Self-publishing: the MS Setup

Since self-publishing has become popular, one might wonder why people still pay big bucks for books by known authors from big publishers. The answer, I believe, is quality. With a self-pubbed book, it's hard to know if you're getting junk or a gem. For example, I once bought an e-book that sounded interesting and found the whole thing center spaced. Using a segment from my latest book, I'll show you what that looked like.

“Can you tell me what happened tonight?”

Nettie’s gaze met hers. “I shot him.”

The abruptness of the admission shocked her, but Belizek recovered quickly. “I need to know why you shot him.”

The detective tried to wait out the silence that followed. In training, they were taught to let the witness, suspect, whoever, tell the story in their own way. Silence bothers people, the instructor had claimed. Because they can’t stop themselves from filling it, they reveal things they don’t intend to.

In this case, the silence went on and on, and it felt cruel to play amateur psychologist. “Who was Caleb Green?” the detective asked gently. “Why was he here in your house?”

The woman drew on her hand-rolled cigarette, and the acrid smell of cheap tobacco again stung Belizek’s nose. Stowing the lighter in her pocket with an impatient movement, Nettie Waller said, “He was my son.”

That was a crazy way to try to read a novel, and I gave up only a few pages in. Not sure what the author was thinking. A traditional publisher makes sure that reading conventions are observed, and readers like that. It's a lot like buying brand names versus store brands: some generics are as good as the big-name products, but we tend to like the assurance of quality that comes with a name we know.

There are attempts in the self-published world to showcase well-done books, like the Brag Medallion, which curates books so readers can be sure they're buying quality work. My first Maggie Pill book got their seal of approval, but they're so jammed with authors wanting to submit to them that they have to close submissions for long periods of time. Overall, a reader's best bet is to read the sample to determine if she likes the setup, the style, and the story.

Setting up a manuscript for print involves some choices on the doer's part, but awareness of publishing convention is helpful. Not center aligning your text is an easy one, but there are others. Will all your chapters start on a right-hand page? What fonts will you use? Will you allow hyphenation? Widow/orphan control? Indent paragraphs or put space between non-indented ones?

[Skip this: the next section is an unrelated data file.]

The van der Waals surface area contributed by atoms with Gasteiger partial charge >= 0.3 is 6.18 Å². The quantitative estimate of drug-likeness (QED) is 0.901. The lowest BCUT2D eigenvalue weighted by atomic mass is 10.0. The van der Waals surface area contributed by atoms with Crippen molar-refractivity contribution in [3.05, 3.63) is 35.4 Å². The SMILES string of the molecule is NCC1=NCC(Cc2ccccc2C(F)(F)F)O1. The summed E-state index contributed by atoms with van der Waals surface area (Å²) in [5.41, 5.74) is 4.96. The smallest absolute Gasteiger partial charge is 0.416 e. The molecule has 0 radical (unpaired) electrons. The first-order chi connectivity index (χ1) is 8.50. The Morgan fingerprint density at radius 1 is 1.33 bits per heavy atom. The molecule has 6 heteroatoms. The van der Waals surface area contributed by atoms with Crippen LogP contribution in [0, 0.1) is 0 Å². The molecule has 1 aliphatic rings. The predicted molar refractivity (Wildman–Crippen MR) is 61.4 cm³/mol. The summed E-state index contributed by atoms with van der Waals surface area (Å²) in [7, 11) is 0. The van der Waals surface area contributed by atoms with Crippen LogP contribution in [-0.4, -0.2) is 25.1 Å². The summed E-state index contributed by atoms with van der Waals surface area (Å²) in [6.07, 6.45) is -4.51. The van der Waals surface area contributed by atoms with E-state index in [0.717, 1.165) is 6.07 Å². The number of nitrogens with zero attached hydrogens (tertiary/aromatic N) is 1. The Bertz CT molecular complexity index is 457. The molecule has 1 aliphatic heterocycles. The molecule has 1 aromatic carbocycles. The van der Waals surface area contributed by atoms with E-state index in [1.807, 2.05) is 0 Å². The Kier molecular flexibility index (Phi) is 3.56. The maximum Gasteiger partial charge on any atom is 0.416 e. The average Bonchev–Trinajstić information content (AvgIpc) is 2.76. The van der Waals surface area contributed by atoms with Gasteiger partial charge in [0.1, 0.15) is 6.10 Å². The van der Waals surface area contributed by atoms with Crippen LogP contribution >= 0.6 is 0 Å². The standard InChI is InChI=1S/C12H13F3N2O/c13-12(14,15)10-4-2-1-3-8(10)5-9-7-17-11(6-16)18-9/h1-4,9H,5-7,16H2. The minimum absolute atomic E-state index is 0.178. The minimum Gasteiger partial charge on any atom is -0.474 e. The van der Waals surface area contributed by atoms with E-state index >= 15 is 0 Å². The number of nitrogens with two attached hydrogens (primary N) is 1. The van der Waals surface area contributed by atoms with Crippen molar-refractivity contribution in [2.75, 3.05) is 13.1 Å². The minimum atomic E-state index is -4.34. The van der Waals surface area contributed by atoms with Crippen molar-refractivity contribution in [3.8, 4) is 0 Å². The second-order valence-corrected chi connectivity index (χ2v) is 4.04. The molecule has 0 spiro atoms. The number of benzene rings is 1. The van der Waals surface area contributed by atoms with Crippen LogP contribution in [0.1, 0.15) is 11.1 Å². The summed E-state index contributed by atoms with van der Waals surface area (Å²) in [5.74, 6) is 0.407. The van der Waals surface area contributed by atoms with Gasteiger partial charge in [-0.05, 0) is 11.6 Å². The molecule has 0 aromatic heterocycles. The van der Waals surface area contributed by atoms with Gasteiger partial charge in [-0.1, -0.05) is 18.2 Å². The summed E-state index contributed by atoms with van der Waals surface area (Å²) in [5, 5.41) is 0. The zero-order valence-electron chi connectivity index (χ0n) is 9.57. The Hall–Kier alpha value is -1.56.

The easiest thing to do is hire someone to format for you. It's not terribly expensive, and I did it that way for a while, but as with other elements of publishing, I watched and learned what they did and how they did it. Finally I felt ready to try my own formatting.

It's kind of fun, but it's also kind of a nightmare.

I need separate files for e-books and print. E-books don't have page numbers and headings, but Amazon requires a table of contents. Draft2Digital makes that for me if I've set the MS up correctly, which is nice. Print books have headings and page numbers, so in order for them to turn out right, the chapters have to end with a Section Break as opposed to the Page Break used for e-books.  Print books should have justified margins, which can create odd spacing within a line. E-books are fine with left-hand alignment.

If you're already lost, you should hire someone to format your book for you.

Here's how I do it. Once my book has been edited to a final, polished version, I start two files, one for print and one for e-books. That will become more than two, since I publish on both Amazon and D2D, but I want to wait as long as possible to subdivide, because the more files I have, the more places I have to go to correct mistakes found along the way. Amazon and D2D differ just enough that it's easier to make two e-book files and two print files. Then I fine-tune the MS to fit the requirements of each. 

Print requires PDF files, and little glitches like random blank pages tend to appear in that process. It's usually something I've overlooked or done wrong that makes that happen, but it can be frustrating to find where the error is. I've learned to eliminate extra pilcrows () and check those chapter endings to make sure there's only one kind of break and it's the right one. (MOffice sometimes "helps" by putting in breaks where it thinks they're required, as does my PDF file maker.) My husband has learned to just nod wisely when I come downstairs and rant about that, or missing page numbers, or unsightly spaces within a line of text.

I do a LOT of proofing back and forth for each file, but luckily, both Amazon and D2D provide ways to see online how the book is going to look IRL. The last step for print is to order proof copies. I usually get 5 and pass 4 out to my eagle-eyed proofers.

They each find different things to question, but that's good. Even when they're wrong, it makes me look at the line or passage to see what they didn't get about the line or paragraph. As they read, I make one more pass through myself, trying hard not to change things unless it's absolutely necessary at that late date. Once I make the corrections found in that round, I do the final proof using the online proof sections for both Amazon and D2D. Once that's done, I okay the book for publication. 

It's almost a given that there will be one last correction or two that every one of us missed, but I have learned to live with that...sort of. Well, not really. Actually, not at all, but I'm trying.



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